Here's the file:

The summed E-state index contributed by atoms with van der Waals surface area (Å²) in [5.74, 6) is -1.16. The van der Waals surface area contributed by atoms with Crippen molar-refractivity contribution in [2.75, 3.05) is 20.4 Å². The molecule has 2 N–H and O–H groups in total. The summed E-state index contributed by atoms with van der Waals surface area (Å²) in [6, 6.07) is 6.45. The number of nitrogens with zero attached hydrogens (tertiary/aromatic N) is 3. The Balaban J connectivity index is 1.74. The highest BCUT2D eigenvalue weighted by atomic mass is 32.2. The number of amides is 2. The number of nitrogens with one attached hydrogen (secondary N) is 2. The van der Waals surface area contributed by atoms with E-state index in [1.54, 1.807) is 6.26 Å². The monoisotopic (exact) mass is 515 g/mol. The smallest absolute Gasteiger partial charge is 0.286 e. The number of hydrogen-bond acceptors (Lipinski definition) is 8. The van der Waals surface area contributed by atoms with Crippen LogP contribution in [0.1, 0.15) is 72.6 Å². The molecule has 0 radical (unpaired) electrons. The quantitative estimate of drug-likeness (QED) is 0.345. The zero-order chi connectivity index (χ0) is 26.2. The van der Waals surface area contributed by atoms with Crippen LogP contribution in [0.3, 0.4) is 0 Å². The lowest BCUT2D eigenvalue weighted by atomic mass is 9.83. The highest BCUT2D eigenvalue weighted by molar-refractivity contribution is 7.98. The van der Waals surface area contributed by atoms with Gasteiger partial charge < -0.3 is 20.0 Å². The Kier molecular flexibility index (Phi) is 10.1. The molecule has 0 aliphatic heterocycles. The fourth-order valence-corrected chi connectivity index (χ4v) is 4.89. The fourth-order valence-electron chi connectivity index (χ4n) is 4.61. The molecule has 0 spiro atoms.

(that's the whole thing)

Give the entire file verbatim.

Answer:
The summed E-state index contributed by atoms with van der Waals surface area (Å²) in [5.74, 6) is -1.16. The van der Waals surface area contributed by atoms with Crippen molar-refractivity contribution in [2.75, 3.05) is 20.4 Å². The molecule has 2 N–H and O–H groups in total. The summed E-state index contributed by atoms with van der Waals surface area (Å²) in [6, 6.07) is 6.45. The number of nitrogens with zero attached hydrogens (tertiary/aromatic N) is 3. The Balaban J connectivity index is 1.74. The highest BCUT2D eigenvalue weighted by atomic mass is 32.2. The number of amides is 2. The number of nitrogens with one attached hydrogen (secondary N) is 2. The van der Waals surface area contributed by atoms with E-state index in [1.54, 1.807) is 6.26 Å². The monoisotopic (exact) mass is 515 g/mol. The smallest absolute Gasteiger partial charge is 0.286 e. The number of hydrogen-bond acceptors (Lipinski definition) is 8. The van der Waals surface area contributed by atoms with Crippen LogP contribution in [0.1, 0.15) is 72.6 Å². The molecule has 0 radical (unpaired) electrons. The quantitative estimate of drug-likeness (QED) is 0.345. The zero-order chi connectivity index (χ0) is 26.2. The van der Waals surface area contributed by atoms with Crippen LogP contribution in [0.3, 0.4) is 0 Å². The lowest BCUT2D eigenvalue weighted by atomic mass is 9.83. The highest BCUT2D eigenvalue weighted by molar-refractivity contribution is 7.98. The van der Waals surface area contributed by atoms with Gasteiger partial charge < -0.3 is 20.0 Å². The Kier molecular flexibility index (Phi) is 10.1. The molecule has 0 aliphatic heterocycles. The fourth-order valence-corrected chi connectivity index (χ4v) is 4.89. The fourth-order valence-electron chi connectivity index (χ4n) is 4.61. The molecule has 0 spiro atoms.